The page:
Special Forces drawing lessons | Arts & Culture | Halifax, Nova Scotia | THE COAST

Special Forces drawing lessons

Filmmaker Pierre Hebert and composer Bob Ostertag combine their talents into a politically motivated live animation performance.

Live pen Pierre Hebert's drawings on glass are transformed into moving film.

The heads of disembodied stick figures float from one end of the screen to the next. Childlike drawings of planes and explosions ricochet across a swirling dark sky of scribbles and ghosts. The looped sounds of robotic screaming and rapid-machine-gun firing set the mood.

Quebecois filmmaker Pierre Hébert and electronic composer Bob Ostertag sit in a corner, controlling the action. Their tools of choice in orchestrating this nightmare: video game controllers, foot pedals, a computer mouse and a dry-erase marker.

"Doing what I do is really totally crazy if you compare it to the normal way of doing animation," says Hébert, interrupted from feeding the birds at his home in Quebec. Over the phone, he discusses Special Forces, the third part of Hébert and Ostertag's ongoing Living Cinema project. It premiered in Beirut in 2007 as part of the Irtijal Festival and comes to Halifax Friday night, thanks to the Centre for Art Tapes, who are presenting the evening.

Living Cinema explores the relationship between artists and technology. Hébert and Ostertag fear today's musicians and animators are becoming mouse-clickers only, enslaved to the technologies they depend on. But Ostertag has developed innovative software, making more interactive, spontaneous performances possible.

During performances, Hébert works frenziedly, drawing images onto glass with a marker, while modifying images frame by frame. A small camera records the images, then transposes them over the rolling film. Meanwhile, Ostertag manipulates samples taken from bizarre sources like crunching Cheetos, wind-up toys and video games.

This is not the first time Hébert has been at the cutting edge of cinema. In the '80s, he pioneered scratching directly onto rolling film. Though his technology has become more sophisticated over the years, Hébert has stuck with his simplistic, childlike style.

"His fluid movement into the digital realm of using new technologies and digital media in such a handmade, organic way was just so impressive to me," says NSCAD professor and filmmaker Solomon Nagler. After seeing Hebert and Ostertag collaborate in Montreal, Nagler worked to bring the duo to town for the Halifax Independent Film Festival.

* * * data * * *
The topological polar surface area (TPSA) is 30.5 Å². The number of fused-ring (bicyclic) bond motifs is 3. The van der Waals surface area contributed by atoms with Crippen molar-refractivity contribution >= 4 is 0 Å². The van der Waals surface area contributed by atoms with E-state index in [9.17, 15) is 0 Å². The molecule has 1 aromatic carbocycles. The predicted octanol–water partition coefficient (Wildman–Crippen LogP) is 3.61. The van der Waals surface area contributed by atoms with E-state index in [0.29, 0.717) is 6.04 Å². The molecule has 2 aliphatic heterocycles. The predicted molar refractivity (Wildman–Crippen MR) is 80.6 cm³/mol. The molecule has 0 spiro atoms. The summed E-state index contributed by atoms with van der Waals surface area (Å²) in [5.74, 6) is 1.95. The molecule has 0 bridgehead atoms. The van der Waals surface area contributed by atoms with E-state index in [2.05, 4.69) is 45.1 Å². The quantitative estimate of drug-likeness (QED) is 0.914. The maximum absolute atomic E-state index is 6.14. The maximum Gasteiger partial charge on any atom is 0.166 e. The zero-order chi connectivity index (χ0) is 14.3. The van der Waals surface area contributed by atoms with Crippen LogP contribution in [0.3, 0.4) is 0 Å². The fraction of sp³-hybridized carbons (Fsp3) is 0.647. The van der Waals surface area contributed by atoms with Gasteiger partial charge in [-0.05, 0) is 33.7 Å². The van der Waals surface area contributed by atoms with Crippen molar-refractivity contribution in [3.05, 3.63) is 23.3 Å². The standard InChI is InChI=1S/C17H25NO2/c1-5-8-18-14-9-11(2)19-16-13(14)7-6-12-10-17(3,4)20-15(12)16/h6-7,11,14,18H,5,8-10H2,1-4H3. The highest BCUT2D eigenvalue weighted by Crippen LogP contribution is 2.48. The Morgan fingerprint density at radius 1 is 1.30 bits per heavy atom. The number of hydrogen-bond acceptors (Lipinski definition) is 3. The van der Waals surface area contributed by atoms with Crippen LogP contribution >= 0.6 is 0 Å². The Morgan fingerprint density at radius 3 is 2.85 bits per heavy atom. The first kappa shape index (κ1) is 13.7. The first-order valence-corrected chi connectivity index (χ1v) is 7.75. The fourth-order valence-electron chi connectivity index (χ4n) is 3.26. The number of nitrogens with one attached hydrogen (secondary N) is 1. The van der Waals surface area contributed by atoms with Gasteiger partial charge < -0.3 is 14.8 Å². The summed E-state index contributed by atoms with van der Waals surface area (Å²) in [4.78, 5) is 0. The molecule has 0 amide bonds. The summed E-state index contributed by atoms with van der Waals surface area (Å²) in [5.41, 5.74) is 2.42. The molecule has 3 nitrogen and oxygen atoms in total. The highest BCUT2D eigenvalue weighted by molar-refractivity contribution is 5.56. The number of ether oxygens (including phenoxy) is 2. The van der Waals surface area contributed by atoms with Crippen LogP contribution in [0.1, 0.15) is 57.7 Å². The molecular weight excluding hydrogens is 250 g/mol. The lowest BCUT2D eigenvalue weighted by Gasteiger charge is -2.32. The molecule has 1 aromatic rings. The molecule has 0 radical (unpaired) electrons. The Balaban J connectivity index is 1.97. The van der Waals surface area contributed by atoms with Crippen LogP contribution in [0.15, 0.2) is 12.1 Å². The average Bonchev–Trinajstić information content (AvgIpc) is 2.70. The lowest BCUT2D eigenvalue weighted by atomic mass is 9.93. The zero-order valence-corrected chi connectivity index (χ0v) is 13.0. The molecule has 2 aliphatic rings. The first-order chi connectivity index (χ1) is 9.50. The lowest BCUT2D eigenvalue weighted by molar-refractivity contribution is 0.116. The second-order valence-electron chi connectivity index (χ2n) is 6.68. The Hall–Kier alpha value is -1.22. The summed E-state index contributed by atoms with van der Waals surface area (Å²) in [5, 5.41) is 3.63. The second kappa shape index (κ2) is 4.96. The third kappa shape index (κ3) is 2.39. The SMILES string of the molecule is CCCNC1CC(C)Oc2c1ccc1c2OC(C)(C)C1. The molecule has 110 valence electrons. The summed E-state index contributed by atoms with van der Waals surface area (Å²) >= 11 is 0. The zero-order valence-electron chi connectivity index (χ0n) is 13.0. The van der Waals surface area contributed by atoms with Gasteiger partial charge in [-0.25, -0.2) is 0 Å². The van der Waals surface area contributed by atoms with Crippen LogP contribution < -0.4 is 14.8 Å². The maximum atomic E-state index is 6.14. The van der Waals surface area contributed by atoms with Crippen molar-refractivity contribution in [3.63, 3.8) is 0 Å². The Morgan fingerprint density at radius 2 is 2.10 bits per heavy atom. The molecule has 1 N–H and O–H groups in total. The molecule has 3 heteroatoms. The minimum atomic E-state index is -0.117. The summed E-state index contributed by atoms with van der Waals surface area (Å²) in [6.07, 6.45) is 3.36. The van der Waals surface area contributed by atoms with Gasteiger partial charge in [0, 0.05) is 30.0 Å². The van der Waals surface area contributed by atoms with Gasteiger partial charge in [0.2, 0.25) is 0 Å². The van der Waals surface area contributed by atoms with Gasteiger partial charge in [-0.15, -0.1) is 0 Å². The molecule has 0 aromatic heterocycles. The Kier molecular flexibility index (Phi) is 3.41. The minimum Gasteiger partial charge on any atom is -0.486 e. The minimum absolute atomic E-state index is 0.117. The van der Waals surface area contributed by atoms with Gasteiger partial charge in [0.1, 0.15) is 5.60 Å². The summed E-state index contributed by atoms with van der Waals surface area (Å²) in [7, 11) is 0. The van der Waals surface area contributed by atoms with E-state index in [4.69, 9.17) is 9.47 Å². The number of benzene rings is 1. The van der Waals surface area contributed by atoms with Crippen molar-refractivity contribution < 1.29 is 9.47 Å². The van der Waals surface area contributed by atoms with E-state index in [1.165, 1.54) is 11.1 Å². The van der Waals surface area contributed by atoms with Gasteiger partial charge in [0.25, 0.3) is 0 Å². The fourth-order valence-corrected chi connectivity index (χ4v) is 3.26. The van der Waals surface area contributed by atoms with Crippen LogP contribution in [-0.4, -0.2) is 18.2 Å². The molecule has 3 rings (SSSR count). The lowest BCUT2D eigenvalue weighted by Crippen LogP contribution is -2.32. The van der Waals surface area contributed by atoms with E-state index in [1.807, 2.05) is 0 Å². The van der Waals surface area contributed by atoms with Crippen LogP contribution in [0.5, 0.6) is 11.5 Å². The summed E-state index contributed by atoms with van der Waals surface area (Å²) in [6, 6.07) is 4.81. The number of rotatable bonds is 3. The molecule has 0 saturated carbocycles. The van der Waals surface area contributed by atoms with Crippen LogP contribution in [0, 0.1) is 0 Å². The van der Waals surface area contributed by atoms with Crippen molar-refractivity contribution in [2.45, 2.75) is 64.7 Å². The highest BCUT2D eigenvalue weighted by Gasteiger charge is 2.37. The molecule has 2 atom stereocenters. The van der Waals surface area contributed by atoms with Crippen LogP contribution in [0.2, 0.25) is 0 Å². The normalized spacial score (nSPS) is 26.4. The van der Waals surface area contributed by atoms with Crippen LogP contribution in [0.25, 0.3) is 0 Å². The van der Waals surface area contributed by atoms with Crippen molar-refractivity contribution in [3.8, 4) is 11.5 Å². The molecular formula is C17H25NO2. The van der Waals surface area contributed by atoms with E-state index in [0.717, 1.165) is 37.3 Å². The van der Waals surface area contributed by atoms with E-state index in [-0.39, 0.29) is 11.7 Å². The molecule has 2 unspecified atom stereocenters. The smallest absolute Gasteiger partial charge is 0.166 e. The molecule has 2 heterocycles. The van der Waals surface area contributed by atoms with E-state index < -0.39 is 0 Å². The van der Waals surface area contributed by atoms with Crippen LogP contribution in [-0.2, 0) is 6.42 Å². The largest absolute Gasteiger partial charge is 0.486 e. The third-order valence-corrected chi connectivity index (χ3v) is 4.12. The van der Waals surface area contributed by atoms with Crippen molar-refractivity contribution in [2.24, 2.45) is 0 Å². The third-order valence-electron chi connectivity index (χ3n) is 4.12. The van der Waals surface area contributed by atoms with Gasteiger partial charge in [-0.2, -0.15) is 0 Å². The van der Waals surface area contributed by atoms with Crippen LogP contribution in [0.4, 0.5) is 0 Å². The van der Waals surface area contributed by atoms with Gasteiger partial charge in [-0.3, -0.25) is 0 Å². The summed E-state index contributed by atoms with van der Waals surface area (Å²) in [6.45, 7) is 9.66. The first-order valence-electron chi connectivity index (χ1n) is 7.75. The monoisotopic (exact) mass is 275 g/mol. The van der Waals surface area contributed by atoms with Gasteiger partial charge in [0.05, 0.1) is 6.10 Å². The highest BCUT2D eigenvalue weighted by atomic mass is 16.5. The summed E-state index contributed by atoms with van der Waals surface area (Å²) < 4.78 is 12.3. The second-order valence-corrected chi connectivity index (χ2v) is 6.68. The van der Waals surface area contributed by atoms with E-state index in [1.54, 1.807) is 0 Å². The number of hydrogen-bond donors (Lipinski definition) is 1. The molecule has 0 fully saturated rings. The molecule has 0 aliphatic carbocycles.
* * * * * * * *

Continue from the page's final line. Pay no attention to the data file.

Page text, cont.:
The performances benefit from Hébert and Ostertag's artistic chemistry, which has been strong since the two friends started working together in 1989.

"We're like kids in a sandbox," says Hébert, referring to their playful, exploratory interactions with sound and images.

No two performances are ever the same, providing the artists with the flexibility to react to events as they unfold. Both are political: Hébert's a self-described "news addict," while Ostertag lived in El Salvador, supporting the guerilla movement.

The idea for Special Forces was conceived in a five-minute phone conversation between the two, moments after the 2006 Israeli invasion of Lebanon began. That summer, images of dead Lebanese children were broadcast from one screen to the next. The bombardment was a response to the kidnapping of two Israeli soldiers by Hezbollah militia, which claimed the lives of around 1,000 Lebanese, most of who were civilians. "It seemed like some kind of a threshold was being crossed, even in the very unstable and difficult situation of the Middle East," says Hébert, referring to the 34 days of violence.

That summer, Hébert and Ostertag had been working on a project about video games, doomed for the trash. The two decided to change course immediately, by using sounds from the games in combination with footage of war-torn Lebanon and Hébert's playful, spontaneous drawings. It sounds unlikely, disrespectful to the dead even, but it's a combination that works.

The video-game soundtrack makes the senseless nature of the killing apparent, highlighting the "contrast between the imaginary world of war and actual real war where people are dying," explains Hébert. Though the subject matter is generally heavy (other performances have dealt with the Iraq War and September 11), the work conveys the artists' spontaneous gut reactions to events, rather than dogmatism or political agendas.

"I like when people get to connect with the playful aspect of it," says Hébert, "but at the same time grasp the serious concerns."

Living Cinema, Friday, April 3 at the North Street Church, 5657 North, 8pm, $8 students/$10. Artist talk with Hébert and Ostertag, Friday at 1pm, NSCAD Film School.

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